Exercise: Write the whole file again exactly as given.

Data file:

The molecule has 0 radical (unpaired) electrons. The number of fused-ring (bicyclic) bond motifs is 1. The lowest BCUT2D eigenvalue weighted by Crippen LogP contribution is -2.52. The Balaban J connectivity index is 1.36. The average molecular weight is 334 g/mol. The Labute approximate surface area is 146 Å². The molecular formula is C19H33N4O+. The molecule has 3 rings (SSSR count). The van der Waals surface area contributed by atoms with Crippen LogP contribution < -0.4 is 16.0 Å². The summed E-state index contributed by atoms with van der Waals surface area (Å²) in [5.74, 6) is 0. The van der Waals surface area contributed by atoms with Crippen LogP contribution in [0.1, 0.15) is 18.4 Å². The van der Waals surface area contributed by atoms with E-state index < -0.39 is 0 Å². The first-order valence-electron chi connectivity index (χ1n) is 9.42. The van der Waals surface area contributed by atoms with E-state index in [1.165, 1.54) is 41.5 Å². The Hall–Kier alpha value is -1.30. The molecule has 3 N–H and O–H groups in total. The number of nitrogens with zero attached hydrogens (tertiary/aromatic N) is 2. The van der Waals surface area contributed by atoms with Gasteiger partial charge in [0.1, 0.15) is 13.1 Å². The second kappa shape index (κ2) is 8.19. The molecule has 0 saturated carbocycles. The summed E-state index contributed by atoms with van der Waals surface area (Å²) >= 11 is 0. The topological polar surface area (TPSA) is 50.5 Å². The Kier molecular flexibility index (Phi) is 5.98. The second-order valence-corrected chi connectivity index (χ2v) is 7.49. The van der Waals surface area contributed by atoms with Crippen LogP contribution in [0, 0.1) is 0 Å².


The molecule has 0 radical (unpaired) electrons. The number of fused-ring (bicyclic) bond motifs is 1. The lowest BCUT2D eigenvalue weighted by Crippen LogP contribution is -2.52. The Balaban J connectivity index is 1.36. The average molecular weight is 334 g/mol. The Labute approximate surface area is 146 Å². The molecular formula is C19H33N4O+. The molecule has 3 rings (SSSR count). The van der Waals surface area contributed by atoms with Crippen LogP contribution < -0.4 is 16.0 Å². The summed E-state index contributed by atoms with van der Waals surface area (Å²) in [5.74, 6) is 0. The van der Waals surface area contributed by atoms with Crippen LogP contribution in [0.1, 0.15) is 18.4 Å². The van der Waals surface area contributed by atoms with E-state index < -0.39 is 0 Å². The first-order valence-electron chi connectivity index (χ1n) is 9.42. The van der Waals surface area contributed by atoms with E-state index in [1.165, 1.54) is 41.5 Å². The Hall–Kier alpha value is -1.30. The molecule has 3 N–H and O–H groups in total. The number of nitrogens with zero attached hydrogens (tertiary/aromatic N) is 2. The van der Waals surface area contributed by atoms with Gasteiger partial charge in [0.1, 0.15) is 13.1 Å². The second kappa shape index (κ2) is 8.19. The molecule has 0 saturated carbocycles. The summed E-state index contributed by atoms with van der Waals surface area (Å²) >= 11 is 0. The topological polar surface area (TPSA) is 50.5 Å². The Kier molecular flexibility index (Phi) is 5.98. The second-order valence-corrected chi connectivity index (χ2v) is 7.49. The van der Waals surface area contributed by atoms with Crippen LogP contribution in [0, 0.1) is 0 Å².